Expo 2010, the biggest World Fair ever, launches in Shanghai tomorrow. The event will last exactly 6 months and its theme, as all Expos have a theme, is Better City Better Life. Expo 2010 is huge and guaranteed to be rather amazing. This is China, hosting the world for 6 long months. Forget the blip that was the Beijing Olympics. If you have the opportunity to go, do. Organizers expect over 70 million visitors and the Fair features more than 190 participating counties and over 50 international organizations. (Click images for a larger view.)
World Expos of this size only take place every five or so years. They always bring the world together to address a theme and feature new ideas, new architecture, and if you're lucky, an optimistic look into the future. The last large-scale World Expo was in 2005 in Aichi, Japan. The one before that was in Hannover, Germany in 2000. I had the pleasure of working at Expo 2000 in Hannover, where the theme was Humankind, Nature, Technology. It was a five-month fair, and unlike the success seen in Aichi and the expected success of Shanghai, Expo 2000 was a bit of a flop. That's putting it delicately. The problem wasn't the content; it was an issue of attendance and ticket-pricing. I'm certain that Expo 2010 in Shanghai will be a massive success.
Lucky enough to be attending?
1. Study up on the most popular pavilions before you go. Study your expo map. Know the main corridors, as well as the general location of your must-sees.
2. Get there early, before the doors open in the morning and run like mad to get to the popular pavilions that are on your list. Really study your expo map. You thought I was exaggerating but I tell you, people will be running. This can make the difference of waiting 45 minutes versus several hours.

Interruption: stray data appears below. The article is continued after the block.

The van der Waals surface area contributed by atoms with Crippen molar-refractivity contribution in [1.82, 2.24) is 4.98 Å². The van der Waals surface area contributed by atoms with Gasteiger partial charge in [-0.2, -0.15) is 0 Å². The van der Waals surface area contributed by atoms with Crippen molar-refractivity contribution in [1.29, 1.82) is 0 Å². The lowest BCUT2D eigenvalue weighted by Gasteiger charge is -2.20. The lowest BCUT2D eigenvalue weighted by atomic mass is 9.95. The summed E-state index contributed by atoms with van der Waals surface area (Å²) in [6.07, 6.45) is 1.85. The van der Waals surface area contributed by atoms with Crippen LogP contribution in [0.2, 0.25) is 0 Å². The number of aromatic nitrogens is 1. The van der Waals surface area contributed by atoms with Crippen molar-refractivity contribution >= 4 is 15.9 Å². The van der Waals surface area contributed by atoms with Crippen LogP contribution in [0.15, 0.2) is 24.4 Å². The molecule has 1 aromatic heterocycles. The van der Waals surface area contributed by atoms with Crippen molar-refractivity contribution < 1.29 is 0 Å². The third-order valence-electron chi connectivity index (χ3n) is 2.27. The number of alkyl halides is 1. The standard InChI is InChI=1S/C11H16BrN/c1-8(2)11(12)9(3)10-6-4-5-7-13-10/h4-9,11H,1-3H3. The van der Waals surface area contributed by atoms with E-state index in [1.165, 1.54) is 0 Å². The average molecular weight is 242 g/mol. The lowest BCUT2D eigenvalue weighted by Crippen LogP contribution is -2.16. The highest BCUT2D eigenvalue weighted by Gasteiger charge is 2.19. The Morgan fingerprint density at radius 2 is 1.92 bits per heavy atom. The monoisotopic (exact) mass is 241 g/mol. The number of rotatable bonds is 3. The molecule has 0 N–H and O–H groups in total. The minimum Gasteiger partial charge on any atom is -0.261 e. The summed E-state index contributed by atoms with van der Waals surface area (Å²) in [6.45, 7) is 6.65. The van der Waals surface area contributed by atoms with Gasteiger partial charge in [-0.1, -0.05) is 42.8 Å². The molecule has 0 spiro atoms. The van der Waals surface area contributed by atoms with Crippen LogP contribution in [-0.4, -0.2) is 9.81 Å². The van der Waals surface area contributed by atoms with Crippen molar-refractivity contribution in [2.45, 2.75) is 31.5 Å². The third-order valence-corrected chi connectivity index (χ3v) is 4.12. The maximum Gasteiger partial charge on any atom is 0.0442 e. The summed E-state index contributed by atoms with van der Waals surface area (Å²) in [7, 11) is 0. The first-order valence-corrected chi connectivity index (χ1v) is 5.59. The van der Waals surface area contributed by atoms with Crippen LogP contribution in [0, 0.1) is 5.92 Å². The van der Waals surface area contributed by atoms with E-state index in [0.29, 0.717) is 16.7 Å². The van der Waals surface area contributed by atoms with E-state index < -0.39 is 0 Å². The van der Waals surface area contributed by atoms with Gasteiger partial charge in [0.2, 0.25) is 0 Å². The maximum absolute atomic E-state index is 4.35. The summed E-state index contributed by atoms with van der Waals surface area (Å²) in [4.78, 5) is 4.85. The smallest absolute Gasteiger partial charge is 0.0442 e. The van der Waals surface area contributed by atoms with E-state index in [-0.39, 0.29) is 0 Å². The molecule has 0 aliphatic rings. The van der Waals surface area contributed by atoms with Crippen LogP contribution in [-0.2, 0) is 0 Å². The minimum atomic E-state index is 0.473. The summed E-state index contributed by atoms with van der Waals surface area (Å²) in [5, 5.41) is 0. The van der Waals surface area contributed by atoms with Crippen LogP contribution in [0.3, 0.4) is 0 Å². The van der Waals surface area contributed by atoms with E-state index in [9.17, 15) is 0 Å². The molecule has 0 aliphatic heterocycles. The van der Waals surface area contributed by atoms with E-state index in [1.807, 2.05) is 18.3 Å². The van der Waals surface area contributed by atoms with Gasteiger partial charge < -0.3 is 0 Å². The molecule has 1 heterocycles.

3. Go for several days; you really can't even scratch the surface in one. There's far too much to see. That said, one day is better than none at all.
4. Take advantage of your connections. If your company has business on site but you're just visiting make sure you have an Expo ID. An Expo ID means coming and going at all hours; ie, being first in line every morning before anyone else has walked through the gates.
5. Expect long line-ups and exercise patience as best you can.
6. There will be lots of food kiosks along the way to grab a quick meal, but it's much more interesting to dine inside a pavilion. No doubt there will be Heineken at the Dutch pavilion, and gelato in Italy.
7. Stay late. It's often a little quieter and some pavilions have bars, some dance clubs; you'll see things at night that aren't in full swing or even available during the day.
8. Bring the biggest, best camera you have access to and keep it handy. I can't even tell you the amazing things you're sure to stumble upon.
9. Know there's no way you'll see it all. I was on site virtually every day for 5 months and still missed things.
10. It's an event: buy a souvenir. Preferably something ridiculous and small.
Here's what you're looking at above:
All images here are from The Frame, a gorgeous photo-blog by sacbee.com
Exterior of the Chinese Information and Communication Pavilion
Exterior of the UK Pavilion
Interior of the Danish Pavilion. That's the Little Mermaid herself, covered in red, waiting to be unveiled on Day 1.
Exterior of the Spain Pavilion, from one of the trail-open days
Exterior of the Iceland Pavilion
Interior of the Australian Pavilion
Musical Water fountain display, sure to be a popular evening destination
The entrance of Expo 2000, near the Expo Axis
Interior UK Pavillion
The Expo site at night
There's much to come on Expo 2010. I'm working on several posts that feature individual pavilions and themes. See you next week!